Pat Daisy: Everybody’s Reaching Out For Someone
|Last Update: 2008|
|Hear Pat Daisy sing “Everybody’s Reaching Out”
“Everybody’s Reaching Out”
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Blessed with a gorgeous folk-tinged voice and a burgeoning talent in songwriting, singer PAT DAISY left her small southern town in the 1960’s and headed to Nashville to pursue her childhood dreams of becoming a successful recording star. Under the aegis of legendary songsmith Curly Putman (Green, Green Grass of Home, He Stopped Loving Her Today), who believed strongly in her potential as both an artist and a songwriter, the lovely dark-haired vocalist signed with RCA Records in 1970 and soon afterwards came out with her first single, the self-penned You’re The Reason. Over the next four years, Pat’s promise as a performer grew as she issued a series of eclectic 45’s for the label, including her signature song, theTop 20 hit, Everybody’s Reaching Out For Someone.
Initially encouraged by RCA’s strong commitment to develop her career in slow and steady fashion (much like Capitol Records was doing with fellow newcomer and musical contemporary Anne Murray), Pat eventually learned that promises made (especially those given in haste by record label executives) are all too often, impossible to keep. Within five years of her arrival in Nashville, Pat Daisy’s solo recording career was over, and she retreated to a much more fulfilling home life as a wife and mother—a life that she still enjoys today, over 30 years later. The tradeoff, as Pat will tell you, was more than worth it.
In summer 2008, with the sudden and unexpected loss of her family’s former homestead outside Gallatin, Tennessee still fresh on her mind, Pat was eager to reflect on both her upbringing, and her career in country music, with author and biographer John O’Dowd.
John: Pat, please talk a little about your early years. When and where were you born and what did your parents do for a living?
Pat: I was born Patricia Key on October 10 in Gallatin, Tennessee and I grew up in nearby Bush’s Chapel, a small town which was about eight miles north of Gallatin. The countryside out there was beautiful and I guess that’s why I have always loved nature so much. From the time I was a young child, I always had lots of pets. I raised several ducks and I also once raised a baby squirrel by feeding it with a medicine dropper. And our family always had cats. Our house was at the center of all the activity in the community, being right across from an elementary school and a cemetery separating us from the church. I used to sit in the cemetery every evening and watch the sun set in the valley where a mist would rise over a small lake. It was wonderful. My mother was a homemaker known for her great knowledge of the Bible and her delicious, homemade pies. Her grandparents were from Ireland and when her grandfather boarded a boat for America, her grandmother (who was on the boat telling him goodbye as he intended to send for her later), accidentally got stuck on the boat after it set sail. So, they wound up coming over here together. My father was a shoe cutter at a shoe factory in Gallatin. I’m the youngest of four children. I have three older sisters (the closest to me is eight years older), so I spent my days hanging out with a boy cousin who lived down the lane at the old homestead. I was a tomboy and we spent our days playing together in the fields and woods.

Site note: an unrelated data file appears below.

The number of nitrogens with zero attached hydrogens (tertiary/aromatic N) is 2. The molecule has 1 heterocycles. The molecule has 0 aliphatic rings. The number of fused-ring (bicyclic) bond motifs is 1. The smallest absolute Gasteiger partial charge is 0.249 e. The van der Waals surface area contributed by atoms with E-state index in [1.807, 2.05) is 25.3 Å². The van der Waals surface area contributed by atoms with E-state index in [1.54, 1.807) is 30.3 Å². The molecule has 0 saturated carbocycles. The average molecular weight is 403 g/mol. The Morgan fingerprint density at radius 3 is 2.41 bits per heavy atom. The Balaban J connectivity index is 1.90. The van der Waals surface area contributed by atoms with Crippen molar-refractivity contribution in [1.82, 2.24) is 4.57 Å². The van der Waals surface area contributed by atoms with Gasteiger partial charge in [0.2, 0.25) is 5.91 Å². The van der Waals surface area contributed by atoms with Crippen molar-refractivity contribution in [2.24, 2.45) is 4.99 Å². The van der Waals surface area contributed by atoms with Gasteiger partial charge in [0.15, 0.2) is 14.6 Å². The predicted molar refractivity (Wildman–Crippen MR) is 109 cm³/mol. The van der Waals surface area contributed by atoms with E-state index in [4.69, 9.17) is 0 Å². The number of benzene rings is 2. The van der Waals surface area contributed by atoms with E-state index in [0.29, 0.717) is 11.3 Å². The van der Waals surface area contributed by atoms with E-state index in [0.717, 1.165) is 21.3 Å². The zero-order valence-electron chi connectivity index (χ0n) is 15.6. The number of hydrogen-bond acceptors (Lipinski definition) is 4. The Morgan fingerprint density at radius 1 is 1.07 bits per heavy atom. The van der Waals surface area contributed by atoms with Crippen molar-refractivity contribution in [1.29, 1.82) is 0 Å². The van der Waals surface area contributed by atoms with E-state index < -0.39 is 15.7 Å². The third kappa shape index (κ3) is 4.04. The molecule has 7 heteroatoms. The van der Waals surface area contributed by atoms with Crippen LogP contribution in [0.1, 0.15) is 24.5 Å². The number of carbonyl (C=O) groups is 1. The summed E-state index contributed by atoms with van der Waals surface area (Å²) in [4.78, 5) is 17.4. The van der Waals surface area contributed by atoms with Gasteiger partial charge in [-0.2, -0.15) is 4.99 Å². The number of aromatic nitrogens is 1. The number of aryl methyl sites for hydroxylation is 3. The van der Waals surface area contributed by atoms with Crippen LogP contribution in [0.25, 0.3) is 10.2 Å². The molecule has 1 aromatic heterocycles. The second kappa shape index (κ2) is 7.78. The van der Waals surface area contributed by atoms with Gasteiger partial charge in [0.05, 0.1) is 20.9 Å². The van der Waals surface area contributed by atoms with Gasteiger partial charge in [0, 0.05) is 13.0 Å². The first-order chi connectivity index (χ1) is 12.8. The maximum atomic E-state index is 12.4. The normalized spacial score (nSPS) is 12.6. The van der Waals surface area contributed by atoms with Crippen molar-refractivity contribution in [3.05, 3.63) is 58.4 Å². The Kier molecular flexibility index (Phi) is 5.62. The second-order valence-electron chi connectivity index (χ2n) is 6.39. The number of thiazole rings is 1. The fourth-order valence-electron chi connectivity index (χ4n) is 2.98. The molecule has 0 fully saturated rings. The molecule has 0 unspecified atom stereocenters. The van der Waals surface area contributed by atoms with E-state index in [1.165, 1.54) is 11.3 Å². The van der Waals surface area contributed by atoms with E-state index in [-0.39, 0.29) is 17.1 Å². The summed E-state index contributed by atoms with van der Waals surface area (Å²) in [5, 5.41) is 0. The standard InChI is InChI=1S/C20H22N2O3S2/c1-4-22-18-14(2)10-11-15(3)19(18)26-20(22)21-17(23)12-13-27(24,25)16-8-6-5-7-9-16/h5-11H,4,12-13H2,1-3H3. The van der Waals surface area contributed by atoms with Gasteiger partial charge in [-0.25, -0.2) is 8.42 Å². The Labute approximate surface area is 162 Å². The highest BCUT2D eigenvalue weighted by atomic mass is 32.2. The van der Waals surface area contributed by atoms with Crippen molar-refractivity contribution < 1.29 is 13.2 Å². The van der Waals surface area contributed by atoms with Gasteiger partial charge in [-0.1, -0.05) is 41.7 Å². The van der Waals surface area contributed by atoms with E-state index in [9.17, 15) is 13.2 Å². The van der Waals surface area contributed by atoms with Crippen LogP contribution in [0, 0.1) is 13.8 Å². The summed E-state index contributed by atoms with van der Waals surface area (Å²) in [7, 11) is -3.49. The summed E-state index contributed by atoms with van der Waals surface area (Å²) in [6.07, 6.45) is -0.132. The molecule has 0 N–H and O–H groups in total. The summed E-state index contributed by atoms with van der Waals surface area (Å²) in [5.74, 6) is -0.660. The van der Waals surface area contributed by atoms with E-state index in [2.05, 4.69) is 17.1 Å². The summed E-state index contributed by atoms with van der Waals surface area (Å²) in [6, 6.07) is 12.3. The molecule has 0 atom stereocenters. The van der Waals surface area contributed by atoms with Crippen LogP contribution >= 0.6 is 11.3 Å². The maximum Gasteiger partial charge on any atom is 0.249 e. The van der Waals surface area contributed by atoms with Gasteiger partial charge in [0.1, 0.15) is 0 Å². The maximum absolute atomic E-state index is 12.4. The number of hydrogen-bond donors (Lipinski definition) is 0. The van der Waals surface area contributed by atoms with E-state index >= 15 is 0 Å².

In May of this year , the old house where I grew up burned down and I was devastated. The lady who was living there at the time thought she had turned off a burner on the stove but instead she had turned it all the way up and then left the room. When she came back, it was too late…everything was in flames. All she managed to get out of there was her purse.
I went up to Bush’s Chapel recently to see the ruins. You know, sometimes you have to see something for yourself for it to be real. I was shocked to see that there was nothing left. All my beautiful childhood memories were centered around that old house and it was very sad to see it gone.
John: At what age did you first become interested in music? Do you come from a musical family?
Pat: I don’t ever remember not singing. I have another cousin who lived about a quarter of a mile away from me and he often tells the story of how he always used to hear me singing from way up in a tree I used to climb. My mother sang around the house all the time, so I was always around music.
John: Where did you attend school and were you a good student?
Pat: I attended grades one through eight at the school across from my house. I made very good grades. Later, I rode the bus into Gallatin where I attended high school. I made good grades there, too, but I didn’t like high school because it was so different from what I was accustomed to back in Bush’s Chapel.
John: I read somewhere that you were part of a musical trio in high school with two other girls. Can you talk a little bit about this experience? What was the name of your group and where did you perform? Was it strictly in school, or did you also sing at social events in your hometown?
Pat: The trio was made up of two other girls from the community and me. One girl played the piano and we only sang once a year at a holiday party at the shoe factory where our fathers worked. This was in grade school. I sang in the glee club in high school but never as a soloist or in a group.
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